Economist and author Ethan Harris is managing director and head of North America economics at Bank of America Merrill Lynch (NYSE:BAC). Previously he worked at Lehman Brothers, where he was chief U.S. economist since 2003. Before that he worked at the Federal Reserve Bank of New York.
Harlan Levy: How worried are you about the debt crisis in Europe spreading globally and infecting the U.S. economy?
E.H.: Our best guess is that the debt crisis will abate a bit in the coming weeks. That should create an intermission in the unfolding Greek tragedy and ease some of the pressure in financial markets.
However, there's a third act in this tragedy and that is that Greece still faces major fiscal challenges and an eventual Greek default remains a significant risk. So we think the immediate crisis will fade, but longer term risks remain.
H.L.: If Greece does settle down do you see additional problems?
E.H.: The Greek crisis is just one in a series of modest shocks to the global economy and global markets. We are just now seeing the oil shock fade a bit. We hope that the Greek shock will also fade in the coming weeks.
However, we expect investor concerns to focus on the debt ceiling debate and it's important to recognize that there's a significant risk of a bad outcome from that debate.
We see two risks: One is that politicians agree to disagree. They fail to raise the debt ceiling and this causes a dramatic cut in government spending and a technical default on U.S. Treasury debt. That in turn will probably provoke a sell-off in the markets and that in turn would finally force action to raise the debt ceiling. So one risk is that the politicians do nothing and wait for the markets to force their hands.
The second risk is that policymakers do too much and agree to a large upfront cut in government spending. In our view the economy is too weak to handle an immediate cut in spending. We need an austerity plan that is phased in gradually but steadily over time.
Our forecast and hope is that common sense prevails and we get a modest deficit reduction plan and an extension of the debt ceiling at the very last minute. But over the course of July, we expect the market to become increasingly concerned about the lack of action in Washington. So don't be overweight in the markets. Be cautious.
H.L.: If the debt ceiling issue is resolved in a sensible manner, what do you expect?
E.H.: Absent shocks, the economy should improve modestly in the second half of the year. With some easing in gasoline prices, consumers should be in a little bit better mood. With recovery in Japan, auto and electronics producers would be better able to maintain production. And assuming that Europe does offer Greece another bailout package, the Greek crisis should ease back a bit.
Absent a serious fiscal mistake, growth should rebound back to about 3 percent in the second half of the year and into 2012, but we remain vulnerable to any kind of negative news.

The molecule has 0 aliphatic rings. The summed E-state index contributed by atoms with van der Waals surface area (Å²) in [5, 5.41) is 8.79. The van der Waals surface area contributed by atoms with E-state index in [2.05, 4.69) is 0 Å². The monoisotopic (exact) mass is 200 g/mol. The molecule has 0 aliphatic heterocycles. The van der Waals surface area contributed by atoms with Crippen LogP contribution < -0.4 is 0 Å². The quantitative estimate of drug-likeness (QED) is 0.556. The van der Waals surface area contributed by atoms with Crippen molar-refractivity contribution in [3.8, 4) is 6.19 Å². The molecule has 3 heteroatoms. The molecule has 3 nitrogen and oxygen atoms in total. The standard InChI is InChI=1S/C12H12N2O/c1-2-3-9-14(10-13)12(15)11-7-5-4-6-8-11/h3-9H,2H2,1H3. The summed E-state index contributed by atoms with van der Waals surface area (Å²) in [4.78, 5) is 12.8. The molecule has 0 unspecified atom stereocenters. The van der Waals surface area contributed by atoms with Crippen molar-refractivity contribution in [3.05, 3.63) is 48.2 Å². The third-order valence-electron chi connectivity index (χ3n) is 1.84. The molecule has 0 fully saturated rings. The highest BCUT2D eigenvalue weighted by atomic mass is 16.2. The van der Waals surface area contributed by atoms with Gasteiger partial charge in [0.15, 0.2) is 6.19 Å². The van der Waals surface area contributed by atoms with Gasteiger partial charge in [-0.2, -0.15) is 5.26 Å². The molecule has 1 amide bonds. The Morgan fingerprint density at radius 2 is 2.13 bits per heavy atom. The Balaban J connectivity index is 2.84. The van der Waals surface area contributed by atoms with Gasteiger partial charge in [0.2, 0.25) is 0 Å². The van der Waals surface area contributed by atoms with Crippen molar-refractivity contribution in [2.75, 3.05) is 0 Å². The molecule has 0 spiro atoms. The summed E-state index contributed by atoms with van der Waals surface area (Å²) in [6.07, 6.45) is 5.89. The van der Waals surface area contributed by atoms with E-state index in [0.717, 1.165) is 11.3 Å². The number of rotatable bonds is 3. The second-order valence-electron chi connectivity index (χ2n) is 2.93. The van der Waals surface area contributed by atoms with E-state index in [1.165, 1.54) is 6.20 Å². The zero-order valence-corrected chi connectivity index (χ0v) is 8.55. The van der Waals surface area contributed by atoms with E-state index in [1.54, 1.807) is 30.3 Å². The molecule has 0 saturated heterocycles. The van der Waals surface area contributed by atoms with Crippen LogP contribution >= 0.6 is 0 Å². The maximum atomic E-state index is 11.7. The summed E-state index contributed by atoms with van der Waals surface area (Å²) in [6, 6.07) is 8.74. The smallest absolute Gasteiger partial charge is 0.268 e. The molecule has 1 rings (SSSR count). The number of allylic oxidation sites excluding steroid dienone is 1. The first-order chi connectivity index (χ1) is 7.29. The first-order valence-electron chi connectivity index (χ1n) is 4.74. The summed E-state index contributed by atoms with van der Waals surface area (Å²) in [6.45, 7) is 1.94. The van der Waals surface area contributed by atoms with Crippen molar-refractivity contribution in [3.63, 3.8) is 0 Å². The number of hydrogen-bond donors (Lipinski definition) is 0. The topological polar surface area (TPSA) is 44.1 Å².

H.L.: What do you think of the stock market's bipolar actions and what do you advise?
E.H.: I think the stock market is justified in its negative response to recent events. The economy has slowed significantly and there is considerable uncertainty about the economy in the coming months. This suggests that investors should take a cautious attitude until these uncertainties diminish. Most important, investors should watch developments in Washington. If Congress converges toward a sensible compromise, that should reinvigorate the stock market.
On the other hand, policy mistakes in Washington could prolong both the weakness in the economy and the weakness in financial markets.
H.L.: Do you see the jobs picture in the U.S. improving any time soon and how much of an influence on the economy is it?
E.H.: The jobs picture is very much hostage to these shocking developments. If we can get growth back to 3 percent we should be able to see healthy job gains of 150,000 to 200,000 per month, but if shocks continue to hold growth down to 2 percent, then job growth will remain below 100,000 per month.
These two scenarios are very different: solid job growth heals the other wounded sectors of the economy. It helps the housing market. It helps state and local finances and it helps the banking system.
By contrast, anemic job growth leaves festering wounds in these areas of the economy. So, yes, getting solid job growth is essential to a healthy recovery in the economy.
H.L.: In the housing market, foreclosure notices are declining, but the number of unsold foreclosed properties increased in April and May. In light of that, how do you see the housing market and its effects on the economy?
E.H.: There is a tremendous amount of excess inventory in the housing market. We believe it will take another two years to clear that excess inventory. Over the next two years, we expect a modest decline in bad loans, so once that inventory of homes is sold into the market, we think there will be a smaller new set of homes coming into the market for sale. That suggests that there's another two years of tough times in housing, but there is a faint light at the end of the tunnel.
As I noted before, some recovery in the jobs market is essential to working through this excess housing inventory.